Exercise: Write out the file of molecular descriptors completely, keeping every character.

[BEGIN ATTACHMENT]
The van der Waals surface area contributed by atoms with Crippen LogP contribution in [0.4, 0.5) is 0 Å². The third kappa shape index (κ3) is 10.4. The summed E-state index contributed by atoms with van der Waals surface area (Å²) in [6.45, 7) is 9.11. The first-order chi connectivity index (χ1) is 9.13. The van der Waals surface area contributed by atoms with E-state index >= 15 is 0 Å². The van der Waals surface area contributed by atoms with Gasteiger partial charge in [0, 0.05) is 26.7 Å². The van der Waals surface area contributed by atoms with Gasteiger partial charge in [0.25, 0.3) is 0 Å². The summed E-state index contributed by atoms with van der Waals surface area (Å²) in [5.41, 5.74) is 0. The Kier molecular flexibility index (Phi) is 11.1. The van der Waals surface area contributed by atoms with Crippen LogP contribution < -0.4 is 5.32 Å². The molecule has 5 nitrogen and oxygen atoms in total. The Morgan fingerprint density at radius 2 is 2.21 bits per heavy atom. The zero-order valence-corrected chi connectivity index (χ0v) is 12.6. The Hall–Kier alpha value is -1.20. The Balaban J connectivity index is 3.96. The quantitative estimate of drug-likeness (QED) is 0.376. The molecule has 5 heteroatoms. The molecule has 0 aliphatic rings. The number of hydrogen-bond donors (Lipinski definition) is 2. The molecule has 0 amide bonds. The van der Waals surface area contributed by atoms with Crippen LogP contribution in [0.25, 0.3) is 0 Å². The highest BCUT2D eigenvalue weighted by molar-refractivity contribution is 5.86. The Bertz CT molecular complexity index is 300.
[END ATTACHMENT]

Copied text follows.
The van der Waals surface area contributed by atoms with Crippen LogP contribution in [0.4, 0.5) is 0 Å². The third kappa shape index (κ3) is 10.4. The summed E-state index contributed by atoms with van der Waals surface area (Å²) in [6.45, 7) is 9.11. The first-order chi connectivity index (χ1) is 9.13. The van der Waals surface area contributed by atoms with E-state index >= 15 is 0 Å². The van der Waals surface area contributed by atoms with Gasteiger partial charge in [0, 0.05) is 26.7 Å². The van der Waals surface area contributed by atoms with Gasteiger partial charge in [0.25, 0.3) is 0 Å². The summed E-state index contributed by atoms with van der Waals surface area (Å²) in [5.41, 5.74) is 0. The Kier molecular flexibility index (Phi) is 11.1. The van der Waals surface area contributed by atoms with Crippen LogP contribution < -0.4 is 5.32 Å². The molecule has 5 nitrogen and oxygen atoms in total. The Morgan fingerprint density at radius 2 is 2.21 bits per heavy atom. The zero-order valence-corrected chi connectivity index (χ0v) is 12.6. The Hall–Kier alpha value is -1.20. The Balaban J connectivity index is 3.96. The quantitative estimate of drug-likeness (QED) is 0.376. The molecule has 5 heteroatoms. The molecule has 0 aliphatic rings. The number of hydrogen-bond donors (Lipinski definition) is 2. The molecule has 0 amide bonds. The van der Waals surface area contributed by atoms with Crippen LogP contribution in [0.25, 0.3) is 0 Å². The highest BCUT2D eigenvalue weighted by molar-refractivity contribution is 5.86. The Bertz CT molecular complexity index is 300.